I think this tries to interpret data correctly, but falls short on the eleventh virtue, scholarship. For those who want to do Actual Science™, the first step is to know about the domain, and make sure your experiment is valid and useful. Going out and interacting with reality is valuable once your models are good enough to be able to interpret evidence. But Science is hard. (Perhaps not as hard as rationality, at least in some ways, but still very, very difficult.) In this case, without checking what the specific target being tested for was, as Christian notes, the data doesn't actually provide useful evidence. And if he had a (recent) asymptomatic case of COVID, the result would have been positive, which is evidence that the vaccine doesn't work, but would have been interpreted as evidence that it did.

They did test fot antibodies before taking RadVac. That was a prrcaution to lower the probability, that they would get antibodies due to infection.

Hence "(recent)"

People, off topic, but why does the site show my e-mail addess and not my user name ? How can I change it ?

I edited your account to change your name. (I'm an admin.) Hope that's alright now!

Thanx a lot !

I'm not sure why there's updating based on the fact that peptides from proteins besides the spike protein don't result in antibodies agains the spike protein being build. It seems to me a faily straightforward prediction. I don't see how antibodies against the spike protein would be developed without those peptides. 

There was still one spike peptide in the mix, so there's a small update from that.

You need to see if the spike peptide included corresponds to the antibody being tested for - and given how many targets there are, I would be surprised if it did.

Despite holding a far lower prior on efficacy, I'm agreeing with Christian - this evidence shouldn't be a reason to update anywhere nearly as strongly as you did against effectiveness.

Based on the fact sheet, it sounds like they're using full S1 and S2, which together constitute basically the entire spike protein. You seem to be imagining that they would use short peptides in the test rather than whole proteins or large subunits; any particular reason why?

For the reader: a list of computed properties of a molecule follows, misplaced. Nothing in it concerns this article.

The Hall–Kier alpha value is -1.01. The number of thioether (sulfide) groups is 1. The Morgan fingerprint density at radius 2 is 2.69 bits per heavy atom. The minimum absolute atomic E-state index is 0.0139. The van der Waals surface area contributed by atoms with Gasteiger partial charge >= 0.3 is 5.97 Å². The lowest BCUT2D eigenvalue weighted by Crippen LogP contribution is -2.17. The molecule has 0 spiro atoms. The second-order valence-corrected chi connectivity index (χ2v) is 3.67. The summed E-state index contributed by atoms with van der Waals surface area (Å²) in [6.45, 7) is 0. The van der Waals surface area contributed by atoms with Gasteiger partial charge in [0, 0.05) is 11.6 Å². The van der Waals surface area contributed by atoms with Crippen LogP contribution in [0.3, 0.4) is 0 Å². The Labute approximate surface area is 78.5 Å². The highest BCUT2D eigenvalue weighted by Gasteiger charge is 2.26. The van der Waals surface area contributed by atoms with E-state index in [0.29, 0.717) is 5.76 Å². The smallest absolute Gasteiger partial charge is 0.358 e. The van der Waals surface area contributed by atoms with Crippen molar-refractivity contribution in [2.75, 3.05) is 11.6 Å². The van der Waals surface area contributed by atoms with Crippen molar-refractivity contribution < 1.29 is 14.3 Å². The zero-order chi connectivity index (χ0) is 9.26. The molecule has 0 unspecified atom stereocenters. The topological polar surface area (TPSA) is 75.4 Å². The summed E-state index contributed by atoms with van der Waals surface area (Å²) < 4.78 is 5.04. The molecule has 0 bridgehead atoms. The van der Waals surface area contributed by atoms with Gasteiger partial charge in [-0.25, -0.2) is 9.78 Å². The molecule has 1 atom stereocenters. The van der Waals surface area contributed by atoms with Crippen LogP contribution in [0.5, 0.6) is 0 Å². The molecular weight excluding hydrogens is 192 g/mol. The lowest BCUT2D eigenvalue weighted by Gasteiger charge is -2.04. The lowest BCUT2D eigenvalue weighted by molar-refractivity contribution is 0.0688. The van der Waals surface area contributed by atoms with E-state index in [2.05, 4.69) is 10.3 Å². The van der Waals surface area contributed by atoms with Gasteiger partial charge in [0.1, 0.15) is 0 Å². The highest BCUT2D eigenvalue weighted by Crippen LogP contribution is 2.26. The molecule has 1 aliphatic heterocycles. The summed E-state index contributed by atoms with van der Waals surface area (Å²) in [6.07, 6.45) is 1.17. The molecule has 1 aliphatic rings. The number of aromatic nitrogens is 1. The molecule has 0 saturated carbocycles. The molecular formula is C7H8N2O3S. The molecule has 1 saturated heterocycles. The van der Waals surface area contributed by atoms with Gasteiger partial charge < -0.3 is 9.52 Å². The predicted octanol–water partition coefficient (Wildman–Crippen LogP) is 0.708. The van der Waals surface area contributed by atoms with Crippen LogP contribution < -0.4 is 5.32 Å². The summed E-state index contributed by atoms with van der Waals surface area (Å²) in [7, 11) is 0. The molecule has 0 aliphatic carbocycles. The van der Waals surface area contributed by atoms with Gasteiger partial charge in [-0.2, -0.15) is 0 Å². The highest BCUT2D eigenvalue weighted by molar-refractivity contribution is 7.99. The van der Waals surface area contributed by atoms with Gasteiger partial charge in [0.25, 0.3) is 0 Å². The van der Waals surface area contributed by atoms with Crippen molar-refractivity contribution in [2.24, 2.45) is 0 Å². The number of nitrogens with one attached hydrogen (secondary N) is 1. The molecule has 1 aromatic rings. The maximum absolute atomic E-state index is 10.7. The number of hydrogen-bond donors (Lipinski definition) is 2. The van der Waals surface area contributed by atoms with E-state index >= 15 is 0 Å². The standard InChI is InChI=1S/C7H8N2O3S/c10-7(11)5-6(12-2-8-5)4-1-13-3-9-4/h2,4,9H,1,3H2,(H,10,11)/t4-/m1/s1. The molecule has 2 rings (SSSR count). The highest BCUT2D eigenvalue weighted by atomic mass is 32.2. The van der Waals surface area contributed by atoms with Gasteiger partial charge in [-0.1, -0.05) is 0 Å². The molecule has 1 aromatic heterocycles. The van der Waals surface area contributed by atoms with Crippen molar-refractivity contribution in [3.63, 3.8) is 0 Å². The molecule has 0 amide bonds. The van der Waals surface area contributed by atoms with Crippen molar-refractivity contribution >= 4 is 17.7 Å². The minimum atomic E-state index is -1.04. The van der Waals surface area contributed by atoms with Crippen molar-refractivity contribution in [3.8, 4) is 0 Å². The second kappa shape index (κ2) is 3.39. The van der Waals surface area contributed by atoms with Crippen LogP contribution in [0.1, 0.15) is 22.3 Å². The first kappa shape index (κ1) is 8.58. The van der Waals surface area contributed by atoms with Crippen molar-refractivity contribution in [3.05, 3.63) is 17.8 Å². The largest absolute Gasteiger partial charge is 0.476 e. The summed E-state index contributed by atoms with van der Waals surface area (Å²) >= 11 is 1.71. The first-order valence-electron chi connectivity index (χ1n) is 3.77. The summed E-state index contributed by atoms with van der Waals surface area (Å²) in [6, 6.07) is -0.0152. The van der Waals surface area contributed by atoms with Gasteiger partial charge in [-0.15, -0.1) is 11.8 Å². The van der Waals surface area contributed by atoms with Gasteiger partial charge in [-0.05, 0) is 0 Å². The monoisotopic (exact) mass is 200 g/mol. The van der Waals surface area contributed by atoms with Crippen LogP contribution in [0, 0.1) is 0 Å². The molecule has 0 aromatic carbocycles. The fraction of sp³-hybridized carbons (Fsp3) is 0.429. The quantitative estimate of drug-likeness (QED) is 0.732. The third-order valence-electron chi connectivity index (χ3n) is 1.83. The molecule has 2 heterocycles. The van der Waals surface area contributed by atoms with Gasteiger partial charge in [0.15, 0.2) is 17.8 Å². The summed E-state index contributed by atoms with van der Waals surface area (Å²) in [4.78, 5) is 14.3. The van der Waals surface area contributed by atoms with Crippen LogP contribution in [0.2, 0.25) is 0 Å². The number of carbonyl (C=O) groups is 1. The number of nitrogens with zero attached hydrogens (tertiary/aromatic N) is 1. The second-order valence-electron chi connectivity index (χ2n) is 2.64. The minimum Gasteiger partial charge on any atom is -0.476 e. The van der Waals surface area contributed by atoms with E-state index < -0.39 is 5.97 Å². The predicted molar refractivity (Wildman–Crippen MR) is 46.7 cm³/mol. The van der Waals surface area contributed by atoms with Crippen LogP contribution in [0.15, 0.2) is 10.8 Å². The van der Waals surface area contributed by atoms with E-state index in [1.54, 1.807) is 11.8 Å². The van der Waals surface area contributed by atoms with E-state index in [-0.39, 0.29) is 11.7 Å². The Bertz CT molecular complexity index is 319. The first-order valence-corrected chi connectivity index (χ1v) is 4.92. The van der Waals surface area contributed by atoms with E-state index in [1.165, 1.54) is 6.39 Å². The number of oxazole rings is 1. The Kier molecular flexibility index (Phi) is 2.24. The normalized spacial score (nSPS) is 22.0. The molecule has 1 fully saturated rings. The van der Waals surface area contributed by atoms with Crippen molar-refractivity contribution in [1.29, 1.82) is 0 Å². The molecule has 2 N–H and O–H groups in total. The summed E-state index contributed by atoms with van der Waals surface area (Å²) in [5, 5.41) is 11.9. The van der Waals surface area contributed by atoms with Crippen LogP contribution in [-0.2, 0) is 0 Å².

Not sure that you'd get reactions from large subunits if they fold differently than the full spike - but my biochemistry/immunology isn't enough to be sure about how this would work.

The marketing material for the test kit has a long description of steps they took to get the same conformation. It's still marketing material, so I don't trust it 100%, but there's at least a plausible story that it should be the same.

Strong upvote even though this is kind of a meh update, because I want to encourage actually gathering the data and reporting on it.

I also strongly upvoted for the same reasons. Very much looking forward to the results of the ELISA mucus test!

 "Aside from the test result, we do have one more small piece of information to update on: I was quite congested for 1-2 days after the most recent three doses (and I was generally not congested the rest of the week). That's exactly what we'd expect to see if the vaccine is working as intended, and it's pretty strong evidence that it's doing something."


Agree that this is evidence it is doing something, but my strong prior is that the adjuvant alone (chitosan) would cause this to happen. 

I'm also unclear about why you chose the weekly schedule, or if you waited long enough to see any impact. (Not that the RadVac test would tell you anything.) The white paper suggests *at least* one week between doses, and suggests taking 3 doses, for healthy young adults. 

According to the white paper, you're likely to be protected, and I think continuing now would add danger without corresponding benefit. You said in the original post that you might continue dosing. I don't know enough to comment usefully about either immune tolerance or adjuvant hyperstimulation, but I suggest talking to a immunologist about those risks and how they change if you in fact continue and try "more dakka," since continuing to does seems like it would increase those risks.

Strongly agree that ELISA tests are more valuable than more RadVac, and it would be at least moderate evidence one way or another. (But even if you can induce immune reactions to parts of the virus, it' unclear how much that would actually reduce your risk if infected.)

My current plan is to do one more dose, to make sure we've had three total doses with all nine peptides, then cut it off there. In general, I expect more dakka to be valuable mainly if the dosage is sufficient to induce response in some people but not everyone, so e.g. if we saw a response in my girlfriend but not in me then I'd be a lot more inclined to add another couple doses.